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19th, 1877, until he reached San Francisco on his return, September 20th, 1879.
The laurels won by General Grant upon the field of battle are no brighter or more lasting than is the imperishable renown he gained for himself by the generous terms accorded the impoverished South, after it had been whipped into subjection. “I wish,” said General R. E. Lee to a Northern friend, on one occasion,“ to do simple justice to General Grant when I say that his treatment of the Army of Northern Virginia is without a parallel in the history of the civilized world. When my poor soldiers, with famished faces, had neither food nor raiment, General Gran immediately issued the humane order that 40,000 rations should be furnished to the impoverished troops. And that is not all. I was giving directions to one of my staff officers, when making out the list of things to be surrendered, to include the horses. At that moment General Grant, who seemed to be paying no attention to what was transpiring, quickly said: 'No, no, General Lee, not a horse-not one-keep them all! Your people will need them for the spring crops!'” “ It was a scene never to be forgotten,” adds the gentleman to whom the remarks were addressed, “to watch Lee's manner, when, with a spirit of chivalry equal to his skill and gallantry, he told, with moistened eyes, this and many other instances of the magnanimity so nobly displayed by his illustrious rival.” Being subsequently asked who, in his opinion, was the greatest of the Federal commanders, General Lee paid the following handsome tribute to General Grant : “Both as a gentleman and an organizer of victorious war, General Grant has excelled all your most noted soldiers. He has exhibited more true courage, more real greatness of mind, more consummate prudence from the outset, and more heroic bravery than any one on your side."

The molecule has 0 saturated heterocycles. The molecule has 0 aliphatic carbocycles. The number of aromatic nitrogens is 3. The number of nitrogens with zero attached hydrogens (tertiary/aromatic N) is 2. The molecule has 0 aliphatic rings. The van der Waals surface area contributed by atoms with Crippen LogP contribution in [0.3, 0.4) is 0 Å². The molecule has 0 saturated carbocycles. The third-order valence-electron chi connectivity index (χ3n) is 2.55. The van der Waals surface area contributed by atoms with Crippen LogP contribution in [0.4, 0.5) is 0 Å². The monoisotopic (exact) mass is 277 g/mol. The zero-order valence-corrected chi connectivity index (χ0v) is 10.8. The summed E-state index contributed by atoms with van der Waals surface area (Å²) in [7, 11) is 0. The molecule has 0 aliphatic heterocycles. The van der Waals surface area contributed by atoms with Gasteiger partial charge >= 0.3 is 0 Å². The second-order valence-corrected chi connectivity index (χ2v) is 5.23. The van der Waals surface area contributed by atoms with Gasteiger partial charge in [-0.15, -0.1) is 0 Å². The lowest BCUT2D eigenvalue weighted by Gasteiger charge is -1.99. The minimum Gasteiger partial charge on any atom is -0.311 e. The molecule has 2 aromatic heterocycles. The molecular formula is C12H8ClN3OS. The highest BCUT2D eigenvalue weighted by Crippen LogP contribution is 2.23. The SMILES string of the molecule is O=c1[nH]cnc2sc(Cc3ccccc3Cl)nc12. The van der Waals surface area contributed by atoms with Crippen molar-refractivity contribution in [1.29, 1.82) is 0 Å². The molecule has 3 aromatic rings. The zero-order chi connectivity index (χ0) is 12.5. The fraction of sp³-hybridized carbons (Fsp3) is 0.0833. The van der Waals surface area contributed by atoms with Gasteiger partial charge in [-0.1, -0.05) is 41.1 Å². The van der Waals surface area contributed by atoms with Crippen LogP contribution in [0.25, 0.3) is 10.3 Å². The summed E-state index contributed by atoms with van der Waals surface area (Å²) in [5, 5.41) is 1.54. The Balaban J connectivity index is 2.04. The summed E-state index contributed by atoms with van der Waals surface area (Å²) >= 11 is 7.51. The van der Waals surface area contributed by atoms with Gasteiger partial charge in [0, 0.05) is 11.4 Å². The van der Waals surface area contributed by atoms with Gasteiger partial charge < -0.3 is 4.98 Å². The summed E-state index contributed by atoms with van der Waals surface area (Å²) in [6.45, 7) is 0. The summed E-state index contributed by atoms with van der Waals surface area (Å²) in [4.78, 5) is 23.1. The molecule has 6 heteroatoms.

Staff and mustering officer in Illinois–Energy-Colonel of the 21st
Illinois Volunteers-Services in Missouri-Brigadier-General of
CHAPTER XII.—THE DEPARTMENT OF WEST TENNESSEE.—MEMPHIS.
CHAPTER XVI.-GRANT'S FIRST MOVEMENTS TOWARDS VICKSBURG.
vance to and occupation of Holly Springs—Arrival at Oxford,
— The result—The guilty party-Brave defence of other posts-
CHAPTER XXIII.—THE YAZOO PASS EXPEDITION.
CHAPTER XXV.—THE HEALTH OF THE ARMY.
CHAPTER XXX.-THE BATTLE OF THOMPSON'S HILL OR PORT GIBSON.
-THE EVACUATION OF GRAND GULF.